Women in Games is an organisation that has a purpose to empower girls and women by building a fairer, safer, more equal global gaming system that increases the number of women in games, champions the rights of women and games in the sector, and ends toxicity and harassment towards women in the industry itself and in online spaces.

We’ve had incredible success with raising awareness of the issues facing women and girls in games and esports, and in hosting global events – just last month our Global Recruitment Expo saw some 800 individuals from around the world take part in the event, spending an average of over four hours each in the virtual expo.

Last year, we published the Women in Games Guide: Building A Fair Playing Field. We introduced a new series of Creative Leadership Labs in conjunction with the University of Nottingham, and we launched the first of our international chapters in Asia. We are invited to provide expertise and intel to organisations and at events on the games industry and gender equality around the world.

At the same time, the number of Individual Ambassadors applying to our programme and working with us has grown to over 1,450, along with the engagement of 40+ Corporate and Education Ambassadors, organisations championing change within the sector.

All of this can give the impression of a large-scale organisation. But behind the scenes, it’s just six hardworking part-time staff who are passionate about this cause, juggling everything from strategic initiatives, to event management and everything in between.

Let’s address the elephant in the room. We’re a victim of our own success. Because we’re perceived as a larger organisation, people assume we have an equivalent level of capacity and funding, but that is simply not the case. We rely heavily on our Corporate Ambassadors, Education Ambassadors and sponsors, and we are extremely grateful for their engagement and support.

But if we are to take our missions and goals forward, we need more collaboration, partnership, initiative and organisational support to achieve more.

The challenge we face is not small. The landscape is changing, toxicity and harassment of women in games is growing rather than diminishing. Simultaneously, budgets for equality, diversity, and inclusion (EDI) are being cut, resulting in reduced resources for our mission.

So why do we need more financial support?

  • Continuing our successful global events: Despite being a small team, we’ve been able to run events that have touched the lives of thousands of women worldwide. This engagement is critical to creating change, but it comes at a cost. We need funding to continue to deliver high-quality, impactful events.
  • Creating safer environments: Harassment and toxicity towards women in the industry and online are rampant. We want to put in place effective measures to protect women and girls, but this requires substantial resources, from research, to tools to tackle online abuse, to workshops and support networks and partnership with events organisers to ensure tackling these issues are embedded into the design of game industry events.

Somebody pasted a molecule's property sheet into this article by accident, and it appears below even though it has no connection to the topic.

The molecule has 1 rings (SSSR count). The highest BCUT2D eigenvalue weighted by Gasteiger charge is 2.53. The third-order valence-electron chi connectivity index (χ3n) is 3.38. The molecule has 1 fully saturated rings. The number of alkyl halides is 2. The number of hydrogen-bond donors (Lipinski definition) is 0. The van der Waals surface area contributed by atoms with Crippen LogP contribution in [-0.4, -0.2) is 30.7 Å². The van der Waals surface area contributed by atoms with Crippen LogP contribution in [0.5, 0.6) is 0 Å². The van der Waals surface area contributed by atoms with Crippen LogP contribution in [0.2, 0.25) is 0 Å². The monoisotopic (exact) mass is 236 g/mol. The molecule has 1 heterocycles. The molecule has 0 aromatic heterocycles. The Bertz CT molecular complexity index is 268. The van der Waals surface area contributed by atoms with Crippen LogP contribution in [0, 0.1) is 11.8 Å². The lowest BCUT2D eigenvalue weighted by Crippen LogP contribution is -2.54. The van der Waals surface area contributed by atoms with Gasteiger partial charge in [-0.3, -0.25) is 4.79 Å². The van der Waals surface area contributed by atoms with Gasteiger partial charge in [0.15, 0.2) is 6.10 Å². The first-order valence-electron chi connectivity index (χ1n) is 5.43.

• Advocacy and policy influence: Part of our work is influencing industry and policy change to create a more equitable environment for women in games. This requires time, involves expertise and connections, all of which necessitate funding.
  • Supporting research and education: We believe in the power of knowledge. Our Individual, Corporate and Education Ambassadors are pivotal in informing about women’s experiences and helping devise solutions. Our Women in Games Guide: Building a Fair Playing Field is being updated. Funding is essential for this research and educational work.
  • Building a bigger, stronger team: Six part-time workers are doing wonders, but imagine what we could achieve with more hands on deck! More funding would allow us to expand our team, enabling us to do more, and do it faster.

We’ve proven that we know how to use our resources effectively. We have a clear vision and the expertise to execute it. We are a highly respected and award winning organisation.. As it stands today you may be surprised to know that our initiatives are largely underfunded. Without increased financial support, the scale and speed of the change we seek will be limited.

Please consider supporting our work by making a donation.

Remember, every pound, dollar, euro, yen helps. Even the smallest contributions can make a huge difference when combined. We want to continue the hard work we’ve started, but we can’t do it alone.

With your help, we can transform the gaming industry into a more equitable, safer, and welcoming space for all women and girls.

Marie-Claire Isaaman,
CEO, Women in Games

Photo by Hannes Egler on Unsplash
Photo by Etienne Girardet on Unsplash